Living with uncertainty is not an easy task. It can be the source of many anxieties.
I often go through this with my patients, for example when we may have found something sinister but more time is needed to confirm the diagnosis.
Yet, when it comes to our lives and deaths, we always live in uncertainty. But what about the opposite: what if we knew what life has in store for us?
Chloe Benjamin deals with this theme in her book The Immortalists.
At the beginning of the story four young siblings visit a fortune-teller who gives them the dates when they will die. This knowledge influences the rest of their lives and the choices they make. It becomes a self-fulfilling prophecy. Three of the four siblings die on the predicted date, largely as a result of their own doing.
I wonder if the information increasingly available through genetic testing will influence our lives and deaths in a similar way. Would we live our lives differently knowing what may be ahead of us? Could this knowledge also create its own anxieties and problems?
Dying is an intense sad process, but there is another side to it as well: people often take the opportunity to reflect.
As a doctor I have the privilege to talk to people who are nearing the end of their lives. A while back I asked one of my wonderful 85-year old patients what had been most important in her life.
She didn’t need much time to think, and said: “That has to be my family, doctor, and the move from England to Australia with my husband.” Her loved ones, and the journey that changed her life – she couldn’t have been more concise.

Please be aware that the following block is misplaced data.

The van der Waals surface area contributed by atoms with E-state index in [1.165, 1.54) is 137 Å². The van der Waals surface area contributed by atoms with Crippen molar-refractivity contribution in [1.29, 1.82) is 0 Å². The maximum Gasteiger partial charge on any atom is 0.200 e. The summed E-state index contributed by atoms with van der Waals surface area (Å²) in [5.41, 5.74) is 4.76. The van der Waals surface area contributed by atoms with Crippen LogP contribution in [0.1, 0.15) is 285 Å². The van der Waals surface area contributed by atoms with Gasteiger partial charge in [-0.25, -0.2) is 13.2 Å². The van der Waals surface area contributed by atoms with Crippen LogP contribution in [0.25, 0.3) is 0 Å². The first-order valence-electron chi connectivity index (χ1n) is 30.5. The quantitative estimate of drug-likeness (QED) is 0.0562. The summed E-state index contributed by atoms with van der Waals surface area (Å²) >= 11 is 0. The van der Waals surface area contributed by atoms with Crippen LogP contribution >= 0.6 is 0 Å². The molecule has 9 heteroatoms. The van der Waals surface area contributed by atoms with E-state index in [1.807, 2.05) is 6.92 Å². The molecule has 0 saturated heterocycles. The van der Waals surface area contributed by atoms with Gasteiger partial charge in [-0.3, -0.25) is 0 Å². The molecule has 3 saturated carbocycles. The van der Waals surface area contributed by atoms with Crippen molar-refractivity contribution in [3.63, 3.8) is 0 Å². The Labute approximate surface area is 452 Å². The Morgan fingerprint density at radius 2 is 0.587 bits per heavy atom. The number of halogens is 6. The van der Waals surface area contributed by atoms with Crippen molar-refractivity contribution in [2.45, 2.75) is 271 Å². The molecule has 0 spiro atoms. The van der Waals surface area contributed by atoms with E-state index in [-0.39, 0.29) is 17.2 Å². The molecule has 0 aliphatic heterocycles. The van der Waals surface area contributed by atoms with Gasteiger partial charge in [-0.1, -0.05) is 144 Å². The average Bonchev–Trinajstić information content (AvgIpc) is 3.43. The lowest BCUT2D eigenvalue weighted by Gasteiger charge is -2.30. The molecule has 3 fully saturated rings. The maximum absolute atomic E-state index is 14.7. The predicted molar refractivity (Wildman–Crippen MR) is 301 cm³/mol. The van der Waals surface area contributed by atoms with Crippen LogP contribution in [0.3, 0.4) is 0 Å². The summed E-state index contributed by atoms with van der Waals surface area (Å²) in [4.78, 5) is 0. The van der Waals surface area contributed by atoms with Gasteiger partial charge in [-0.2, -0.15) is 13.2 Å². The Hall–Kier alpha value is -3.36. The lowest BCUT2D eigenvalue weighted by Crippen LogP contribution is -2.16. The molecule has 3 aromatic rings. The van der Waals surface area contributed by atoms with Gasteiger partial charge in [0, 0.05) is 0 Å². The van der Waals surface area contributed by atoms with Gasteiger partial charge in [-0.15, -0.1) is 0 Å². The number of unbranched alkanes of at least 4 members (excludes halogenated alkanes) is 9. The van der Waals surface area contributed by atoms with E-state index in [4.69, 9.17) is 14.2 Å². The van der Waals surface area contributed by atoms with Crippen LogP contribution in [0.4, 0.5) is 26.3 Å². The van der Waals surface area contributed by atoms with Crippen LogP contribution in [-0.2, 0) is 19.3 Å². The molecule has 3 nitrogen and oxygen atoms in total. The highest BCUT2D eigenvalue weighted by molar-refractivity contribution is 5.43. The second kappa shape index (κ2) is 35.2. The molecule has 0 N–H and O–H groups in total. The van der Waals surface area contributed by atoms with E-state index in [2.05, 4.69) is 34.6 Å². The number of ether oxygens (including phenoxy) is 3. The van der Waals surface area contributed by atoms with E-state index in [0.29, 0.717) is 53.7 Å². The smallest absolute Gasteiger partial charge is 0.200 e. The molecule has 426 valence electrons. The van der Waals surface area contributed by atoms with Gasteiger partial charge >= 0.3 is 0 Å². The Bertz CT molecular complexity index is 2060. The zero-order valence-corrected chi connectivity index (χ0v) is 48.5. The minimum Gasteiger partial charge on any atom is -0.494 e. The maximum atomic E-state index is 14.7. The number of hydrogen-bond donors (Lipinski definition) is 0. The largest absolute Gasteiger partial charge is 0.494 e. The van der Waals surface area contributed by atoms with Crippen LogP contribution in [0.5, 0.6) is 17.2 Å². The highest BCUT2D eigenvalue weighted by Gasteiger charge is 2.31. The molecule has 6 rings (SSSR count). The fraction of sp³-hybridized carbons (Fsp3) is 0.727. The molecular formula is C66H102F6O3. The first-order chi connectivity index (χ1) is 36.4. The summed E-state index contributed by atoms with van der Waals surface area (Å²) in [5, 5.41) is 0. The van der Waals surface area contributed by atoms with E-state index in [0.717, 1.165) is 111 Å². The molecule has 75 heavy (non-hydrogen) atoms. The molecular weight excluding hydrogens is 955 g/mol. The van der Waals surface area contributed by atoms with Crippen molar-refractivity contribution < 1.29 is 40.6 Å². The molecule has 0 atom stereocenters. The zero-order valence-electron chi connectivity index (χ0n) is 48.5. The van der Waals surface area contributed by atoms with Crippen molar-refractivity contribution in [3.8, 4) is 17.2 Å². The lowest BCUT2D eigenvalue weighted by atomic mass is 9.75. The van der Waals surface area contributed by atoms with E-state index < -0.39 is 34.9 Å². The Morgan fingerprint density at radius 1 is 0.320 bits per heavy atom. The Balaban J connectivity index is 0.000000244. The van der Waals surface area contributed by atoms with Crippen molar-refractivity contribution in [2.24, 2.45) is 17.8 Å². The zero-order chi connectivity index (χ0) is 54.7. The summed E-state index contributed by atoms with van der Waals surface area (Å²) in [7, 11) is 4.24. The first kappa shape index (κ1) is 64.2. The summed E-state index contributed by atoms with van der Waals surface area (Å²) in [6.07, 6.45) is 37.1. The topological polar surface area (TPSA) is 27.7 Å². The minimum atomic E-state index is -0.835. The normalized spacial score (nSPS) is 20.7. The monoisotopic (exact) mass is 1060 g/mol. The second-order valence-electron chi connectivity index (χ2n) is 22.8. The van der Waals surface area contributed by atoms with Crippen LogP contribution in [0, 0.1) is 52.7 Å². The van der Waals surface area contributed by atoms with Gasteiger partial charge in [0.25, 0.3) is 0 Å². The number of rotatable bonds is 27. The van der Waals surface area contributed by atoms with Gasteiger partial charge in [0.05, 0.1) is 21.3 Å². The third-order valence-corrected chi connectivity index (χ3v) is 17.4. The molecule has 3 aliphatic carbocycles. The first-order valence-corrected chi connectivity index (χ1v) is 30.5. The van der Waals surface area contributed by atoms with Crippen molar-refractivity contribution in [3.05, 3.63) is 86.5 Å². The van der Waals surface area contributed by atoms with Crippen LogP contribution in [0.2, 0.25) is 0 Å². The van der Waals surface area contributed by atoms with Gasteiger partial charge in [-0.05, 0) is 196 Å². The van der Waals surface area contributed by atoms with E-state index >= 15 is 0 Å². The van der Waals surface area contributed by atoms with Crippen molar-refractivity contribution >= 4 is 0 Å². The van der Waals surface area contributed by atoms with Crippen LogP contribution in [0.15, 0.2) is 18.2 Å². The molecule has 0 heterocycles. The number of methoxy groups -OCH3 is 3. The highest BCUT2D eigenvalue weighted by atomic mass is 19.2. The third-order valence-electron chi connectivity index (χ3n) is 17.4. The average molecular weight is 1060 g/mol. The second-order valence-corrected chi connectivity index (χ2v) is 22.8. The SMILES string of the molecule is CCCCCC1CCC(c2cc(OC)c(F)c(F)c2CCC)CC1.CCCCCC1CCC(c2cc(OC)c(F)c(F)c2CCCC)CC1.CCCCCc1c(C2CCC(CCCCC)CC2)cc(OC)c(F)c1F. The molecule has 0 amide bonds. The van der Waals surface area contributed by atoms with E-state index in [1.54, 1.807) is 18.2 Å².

I asked myself: what matters most? I found three inspiring life lessons.
In the video below Pausch gives another, shorter, inspiring speech to university students about how to live your life well by nourishing relationships with others and expressing passion. Pausch died 68 days after giving the speech.
#2: Don’t be afraid to fail, be afraid not to try
“If today were the last day of my life, would I want to do what I am about to do today?” Apparently Steve Jobs asked this question everyday, and it has become a guiding principle for many. Like Randy Pausch, Jobs was looking for passion: “There is no reason not to follow your heart,” he says in one of his famous speeches. Jobs reminds us that all negatives, like fear of embarrassment or failure, just fall away in the face of death.
#3: Begin with the end in mind
One way of following your heart is to begin with the end in mind. This principle is very similar to Steve Jobs’ philosophy, and it’s habit two of Covey’s famous 7 habits of highly effective people:
(It) is based on imagination – the ability to envision in your mind what you cannot at present see with your eyes. It is based on the principle that all things are created twice. There is a mental (first) creation, and a physical (second) creation. The physical creation follows the mental, just as a building follows a blueprint. If you don’t make a conscious effort to visualize who you are and what you want in life, then you empower other people and circumstances to shape you and your life by default.
Our patients are our best teachers
A patient once told me that he and his wife took their four-wheel drive and caravan five times on a trip around Australia. I said I’d love to do the same one day but that five times was a hard act to follow. He looked at me and replied: “Aim for it.”
When I listen to my terminally ill and elderly patients, they remind me – like Pausch, Jobs and Covey – to keep on trying, follow my dreams and be there for others.